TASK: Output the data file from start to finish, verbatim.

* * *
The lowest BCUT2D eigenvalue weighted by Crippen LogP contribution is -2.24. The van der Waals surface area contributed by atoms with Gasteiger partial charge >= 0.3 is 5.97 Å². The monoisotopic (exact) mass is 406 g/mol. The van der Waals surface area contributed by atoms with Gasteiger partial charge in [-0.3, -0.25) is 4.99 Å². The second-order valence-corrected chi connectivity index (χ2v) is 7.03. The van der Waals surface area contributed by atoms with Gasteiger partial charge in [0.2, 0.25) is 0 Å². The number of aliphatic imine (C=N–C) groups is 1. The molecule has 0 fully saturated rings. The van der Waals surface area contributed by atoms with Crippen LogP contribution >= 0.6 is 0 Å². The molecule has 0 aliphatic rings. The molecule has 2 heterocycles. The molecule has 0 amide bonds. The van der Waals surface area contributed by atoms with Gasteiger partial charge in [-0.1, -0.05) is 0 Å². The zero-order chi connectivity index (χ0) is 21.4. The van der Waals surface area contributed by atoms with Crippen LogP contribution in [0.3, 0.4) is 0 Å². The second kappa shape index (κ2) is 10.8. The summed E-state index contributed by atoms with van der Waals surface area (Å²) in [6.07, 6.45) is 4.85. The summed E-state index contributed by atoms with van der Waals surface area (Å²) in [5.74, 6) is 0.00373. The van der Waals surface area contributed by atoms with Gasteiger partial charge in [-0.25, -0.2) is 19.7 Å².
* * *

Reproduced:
The lowest BCUT2D eigenvalue weighted by Crippen LogP contribution is -2.24. The van der Waals surface area contributed by atoms with Gasteiger partial charge >= 0.3 is 5.97 Å². The monoisotopic (exact) mass is 406 g/mol. The van der Waals surface area contributed by atoms with Gasteiger partial charge in [-0.3, -0.25) is 4.99 Å². The second-order valence-corrected chi connectivity index (χ2v) is 7.03. The van der Waals surface area contributed by atoms with Gasteiger partial charge in [0.2, 0.25) is 0 Å². The number of aliphatic imine (C=N–C) groups is 1. The molecule has 0 fully saturated rings. The van der Waals surface area contributed by atoms with Crippen LogP contribution >= 0.6 is 0 Å². The molecule has 0 aliphatic rings. The molecule has 2 heterocycles. The molecule has 0 amide bonds. The van der Waals surface area contributed by atoms with Gasteiger partial charge in [-0.1, -0.05) is 0 Å². The zero-order chi connectivity index (χ0) is 21.4. The van der Waals surface area contributed by atoms with Crippen LogP contribution in [0.3, 0.4) is 0 Å². The second kappa shape index (κ2) is 10.8. The summed E-state index contributed by atoms with van der Waals surface area (Å²) in [6.07, 6.45) is 4.85. The summed E-state index contributed by atoms with van der Waals surface area (Å²) in [5.74, 6) is 0.00373. The van der Waals surface area contributed by atoms with Gasteiger partial charge in [-0.25, -0.2) is 19.7 Å².